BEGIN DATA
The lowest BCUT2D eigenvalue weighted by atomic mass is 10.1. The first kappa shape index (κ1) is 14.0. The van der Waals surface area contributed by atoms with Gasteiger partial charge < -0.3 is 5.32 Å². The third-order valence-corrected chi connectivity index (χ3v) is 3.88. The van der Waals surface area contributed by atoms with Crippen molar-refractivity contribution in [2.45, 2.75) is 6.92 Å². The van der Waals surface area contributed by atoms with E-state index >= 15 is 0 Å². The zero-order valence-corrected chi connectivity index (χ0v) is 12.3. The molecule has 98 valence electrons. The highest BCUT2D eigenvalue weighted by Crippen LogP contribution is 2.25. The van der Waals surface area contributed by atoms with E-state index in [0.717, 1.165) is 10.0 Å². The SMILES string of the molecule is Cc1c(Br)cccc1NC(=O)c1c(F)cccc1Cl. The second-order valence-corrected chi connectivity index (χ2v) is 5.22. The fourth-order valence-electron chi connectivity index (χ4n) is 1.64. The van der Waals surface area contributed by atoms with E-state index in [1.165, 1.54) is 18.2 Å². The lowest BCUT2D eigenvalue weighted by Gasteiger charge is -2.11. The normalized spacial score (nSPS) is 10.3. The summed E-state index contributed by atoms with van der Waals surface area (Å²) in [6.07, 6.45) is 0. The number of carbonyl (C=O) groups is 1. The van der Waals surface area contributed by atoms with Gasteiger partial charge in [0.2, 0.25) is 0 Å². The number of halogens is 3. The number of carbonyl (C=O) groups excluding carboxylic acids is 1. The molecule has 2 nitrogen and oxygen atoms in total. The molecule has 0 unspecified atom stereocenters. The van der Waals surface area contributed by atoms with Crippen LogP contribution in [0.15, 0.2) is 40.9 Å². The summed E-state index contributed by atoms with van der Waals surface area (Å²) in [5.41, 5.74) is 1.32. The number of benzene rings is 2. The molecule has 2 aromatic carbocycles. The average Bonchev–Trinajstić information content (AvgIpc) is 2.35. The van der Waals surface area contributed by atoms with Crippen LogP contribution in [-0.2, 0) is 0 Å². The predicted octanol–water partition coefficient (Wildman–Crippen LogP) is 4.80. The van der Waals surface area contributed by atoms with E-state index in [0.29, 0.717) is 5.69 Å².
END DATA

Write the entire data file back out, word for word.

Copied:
The lowest BCUT2D eigenvalue weighted by atomic mass is 10.1. The first kappa shape index (κ1) is 14.0. The van der Waals surface area contributed by atoms with Gasteiger partial charge < -0.3 is 5.32 Å². The third-order valence-corrected chi connectivity index (χ3v) is 3.88. The van der Waals surface area contributed by atoms with Crippen molar-refractivity contribution in [2.45, 2.75) is 6.92 Å². The van der Waals surface area contributed by atoms with E-state index >= 15 is 0 Å². The zero-order valence-corrected chi connectivity index (χ0v) is 12.3. The molecule has 98 valence electrons. The highest BCUT2D eigenvalue weighted by Crippen LogP contribution is 2.25. The van der Waals surface area contributed by atoms with E-state index in [0.717, 1.165) is 10.0 Å². The SMILES string of the molecule is Cc1c(Br)cccc1NC(=O)c1c(F)cccc1Cl. The second-order valence-corrected chi connectivity index (χ2v) is 5.22. The fourth-order valence-electron chi connectivity index (χ4n) is 1.64. The van der Waals surface area contributed by atoms with E-state index in [1.165, 1.54) is 18.2 Å². The lowest BCUT2D eigenvalue weighted by Gasteiger charge is -2.11. The normalized spacial score (nSPS) is 10.3. The summed E-state index contributed by atoms with van der Waals surface area (Å²) in [6.07, 6.45) is 0. The number of carbonyl (C=O) groups is 1. The van der Waals surface area contributed by atoms with Gasteiger partial charge in [0.2, 0.25) is 0 Å². The number of halogens is 3. The number of carbonyl (C=O) groups excluding carboxylic acids is 1. The molecule has 2 nitrogen and oxygen atoms in total. The molecule has 0 unspecified atom stereocenters. The van der Waals surface area contributed by atoms with Crippen LogP contribution in [0.15, 0.2) is 40.9 Å². The summed E-state index contributed by atoms with van der Waals surface area (Å²) in [5.41, 5.74) is 1.32. The number of benzene rings is 2. The molecule has 2 aromatic carbocycles. The average Bonchev–Trinajstić information content (AvgIpc) is 2.35. The van der Waals surface area contributed by atoms with Crippen LogP contribution in [-0.2, 0) is 0 Å². The predicted octanol–water partition coefficient (Wildman–Crippen LogP) is 4.80. The van der Waals surface area contributed by atoms with E-state index in [0.29, 0.717) is 5.69 Å².